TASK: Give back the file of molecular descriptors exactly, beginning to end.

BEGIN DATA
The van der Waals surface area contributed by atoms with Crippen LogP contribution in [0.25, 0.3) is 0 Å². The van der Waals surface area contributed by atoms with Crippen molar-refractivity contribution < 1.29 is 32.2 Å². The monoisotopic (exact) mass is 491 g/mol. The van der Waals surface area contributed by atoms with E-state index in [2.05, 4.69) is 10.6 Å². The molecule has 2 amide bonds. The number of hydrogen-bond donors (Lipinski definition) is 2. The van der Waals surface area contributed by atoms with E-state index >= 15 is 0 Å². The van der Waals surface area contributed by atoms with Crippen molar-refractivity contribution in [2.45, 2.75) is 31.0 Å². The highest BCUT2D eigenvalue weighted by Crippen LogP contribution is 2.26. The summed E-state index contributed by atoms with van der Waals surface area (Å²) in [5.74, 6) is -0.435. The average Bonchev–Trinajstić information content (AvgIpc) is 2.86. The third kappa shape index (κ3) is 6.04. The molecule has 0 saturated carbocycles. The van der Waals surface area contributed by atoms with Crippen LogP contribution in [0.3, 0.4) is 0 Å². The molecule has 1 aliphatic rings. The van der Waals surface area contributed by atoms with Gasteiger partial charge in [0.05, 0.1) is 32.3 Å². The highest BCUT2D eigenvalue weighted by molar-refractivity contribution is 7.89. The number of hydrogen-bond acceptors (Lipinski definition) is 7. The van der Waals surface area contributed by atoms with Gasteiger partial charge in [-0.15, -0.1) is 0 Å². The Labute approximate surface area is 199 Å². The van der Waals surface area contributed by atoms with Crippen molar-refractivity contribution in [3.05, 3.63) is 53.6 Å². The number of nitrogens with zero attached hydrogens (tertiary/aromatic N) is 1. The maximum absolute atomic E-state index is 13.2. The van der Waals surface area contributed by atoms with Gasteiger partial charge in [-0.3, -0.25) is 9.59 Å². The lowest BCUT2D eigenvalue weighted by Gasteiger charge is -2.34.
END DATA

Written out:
The van der Waals surface area contributed by atoms with Crippen LogP contribution in [0.25, 0.3) is 0 Å². The van der Waals surface area contributed by atoms with Crippen molar-refractivity contribution < 1.29 is 32.2 Å². The monoisotopic (exact) mass is 491 g/mol. The van der Waals surface area contributed by atoms with E-state index in [2.05, 4.69) is 10.6 Å². The molecule has 2 amide bonds. The number of hydrogen-bond donors (Lipinski definition) is 2. The van der Waals surface area contributed by atoms with E-state index >= 15 is 0 Å². The van der Waals surface area contributed by atoms with Crippen molar-refractivity contribution in [2.45, 2.75) is 31.0 Å². The highest BCUT2D eigenvalue weighted by Crippen LogP contribution is 2.26. The summed E-state index contributed by atoms with van der Waals surface area (Å²) in [5.74, 6) is -0.435. The average Bonchev–Trinajstić information content (AvgIpc) is 2.86. The third kappa shape index (κ3) is 6.04. The molecule has 0 saturated carbocycles. The van der Waals surface area contributed by atoms with Crippen LogP contribution in [0.3, 0.4) is 0 Å². The molecule has 1 aliphatic rings. The van der Waals surface area contributed by atoms with Gasteiger partial charge in [0.05, 0.1) is 32.3 Å². The highest BCUT2D eigenvalue weighted by molar-refractivity contribution is 7.89. The number of hydrogen-bond acceptors (Lipinski definition) is 7. The van der Waals surface area contributed by atoms with Gasteiger partial charge in [-0.15, -0.1) is 0 Å². The Labute approximate surface area is 199 Å². The van der Waals surface area contributed by atoms with Crippen molar-refractivity contribution in [3.05, 3.63) is 53.6 Å². The number of nitrogens with zero attached hydrogens (tertiary/aromatic N) is 1. The maximum absolute atomic E-state index is 13.2. The van der Waals surface area contributed by atoms with Gasteiger partial charge in [-0.3, -0.25) is 9.59 Å². The lowest BCUT2D eigenvalue weighted by Gasteiger charge is -2.34.